A rain garden is a highly effective way to manage stormwater onsite and close to its source.
Rain gardens are perennial gardens that may include trees, shrubs, flowers and ground cover. They capture, infiltrate and treat stormwater. Rain gardens are a beautiful and effective way to protect Lake George because they infiltrate and treat stormwater pollution that would otherwise flow directly overland and into the lake. Rain gardens are an inexpensive stormwater management addition to your property.
Impervious surfaces, such as a roof, sidewalk, driveway, patio and even a compacted lawn, create stormwater runoff that runs into streams or the lake. As stormwater moves across the surface it gathers soil, twigs, leaves, grass, fertilizer, herbicides, gas and oils, among other things, which when combined deliver high volumes of nutrients and harmful pollutants to Lake George. See pages 8–9 for more information on stormwater runoff.
- A rain garden is an attractive and inexpensive way to treat stormwater on your property.
- Rain gardens are easy to build.
- A rain garden should be located in an area of good soil where it will capture stormwater. It should be at least 10 feet from a house and 50 feet from a septic system.
A rain garden is a natural shallow or constructed depression that is designed to capture and treat stormwater runoff on a property. Rain gardens are not effective in areas of high groundwater or in poorly drained soils. Rain gardens are especially useful for stormwater retrofits for existing developments.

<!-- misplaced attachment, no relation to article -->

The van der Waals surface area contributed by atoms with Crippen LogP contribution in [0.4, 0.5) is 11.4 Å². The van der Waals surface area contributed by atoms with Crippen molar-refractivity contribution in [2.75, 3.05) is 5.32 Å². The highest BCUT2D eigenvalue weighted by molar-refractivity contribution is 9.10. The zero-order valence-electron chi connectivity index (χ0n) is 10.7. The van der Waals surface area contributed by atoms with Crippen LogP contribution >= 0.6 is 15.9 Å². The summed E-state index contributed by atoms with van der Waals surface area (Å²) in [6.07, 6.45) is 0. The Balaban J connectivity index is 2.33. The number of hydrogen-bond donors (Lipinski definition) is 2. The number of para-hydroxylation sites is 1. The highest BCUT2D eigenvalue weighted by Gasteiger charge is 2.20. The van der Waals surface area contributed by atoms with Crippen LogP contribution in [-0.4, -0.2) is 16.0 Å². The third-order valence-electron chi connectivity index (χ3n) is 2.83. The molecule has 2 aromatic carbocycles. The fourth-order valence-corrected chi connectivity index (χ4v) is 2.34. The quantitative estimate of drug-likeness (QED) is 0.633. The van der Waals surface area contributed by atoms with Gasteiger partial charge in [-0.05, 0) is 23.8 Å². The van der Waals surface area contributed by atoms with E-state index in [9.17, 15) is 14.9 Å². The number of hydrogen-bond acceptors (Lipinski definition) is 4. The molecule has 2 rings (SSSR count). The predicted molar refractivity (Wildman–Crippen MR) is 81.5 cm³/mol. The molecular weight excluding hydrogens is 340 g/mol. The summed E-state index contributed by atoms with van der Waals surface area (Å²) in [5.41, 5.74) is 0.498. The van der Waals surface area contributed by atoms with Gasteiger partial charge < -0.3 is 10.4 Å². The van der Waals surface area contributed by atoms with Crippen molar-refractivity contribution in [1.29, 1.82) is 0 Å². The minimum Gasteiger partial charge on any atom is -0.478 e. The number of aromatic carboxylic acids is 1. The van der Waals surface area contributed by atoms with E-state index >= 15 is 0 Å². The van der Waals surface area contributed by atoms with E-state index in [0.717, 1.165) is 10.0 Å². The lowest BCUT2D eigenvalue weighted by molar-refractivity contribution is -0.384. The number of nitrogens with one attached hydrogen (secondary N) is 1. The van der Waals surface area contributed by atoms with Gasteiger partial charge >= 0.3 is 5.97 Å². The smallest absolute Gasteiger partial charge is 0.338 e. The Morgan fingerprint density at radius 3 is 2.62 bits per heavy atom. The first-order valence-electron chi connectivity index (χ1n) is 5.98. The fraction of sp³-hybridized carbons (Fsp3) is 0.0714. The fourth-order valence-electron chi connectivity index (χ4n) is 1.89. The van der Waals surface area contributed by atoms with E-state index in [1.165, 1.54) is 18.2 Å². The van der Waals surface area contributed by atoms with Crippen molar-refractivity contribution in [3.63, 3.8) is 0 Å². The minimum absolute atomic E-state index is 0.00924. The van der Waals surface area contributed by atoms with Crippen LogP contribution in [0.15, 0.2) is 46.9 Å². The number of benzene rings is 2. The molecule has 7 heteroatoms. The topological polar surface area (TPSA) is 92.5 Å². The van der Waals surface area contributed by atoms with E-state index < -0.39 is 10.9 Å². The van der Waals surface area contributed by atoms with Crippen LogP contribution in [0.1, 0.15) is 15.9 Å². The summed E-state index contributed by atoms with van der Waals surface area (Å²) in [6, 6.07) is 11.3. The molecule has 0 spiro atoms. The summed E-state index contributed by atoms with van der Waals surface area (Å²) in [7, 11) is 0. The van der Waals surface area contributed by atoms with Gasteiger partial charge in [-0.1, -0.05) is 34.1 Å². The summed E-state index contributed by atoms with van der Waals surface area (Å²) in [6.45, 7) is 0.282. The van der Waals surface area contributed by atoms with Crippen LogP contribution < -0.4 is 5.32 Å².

Rain gardens are easy to install. Such a garden should be located in an area where it will be the most effective in capturing stormwater. It should be at least 10 feet from a house and not located within 50 feet of a septic system. A rain garden can be planted in full sun, partial shade and shaded areas, but should not be placed in an area of a yard that is already wet, which indicates saturated soil. A rain garden should contain native plants that tolerate dry conditions between rainfall events and don’t require fertilizers or additional watering once established. There are many flowering native perennials that can be used to enhance a rain garden’s beauty. See page 46 for more information about native plants species and pages 54–55 for a list of native plants.
Polluted stormwater runoff is one of the leading causes of the steady decline of Lake George water quality. Every landowner should have a goal to infiltrate the precipitation that falls on their property, allowing virtually no stormwater to flow off their property. A rain garden is a good contribution toward that goal.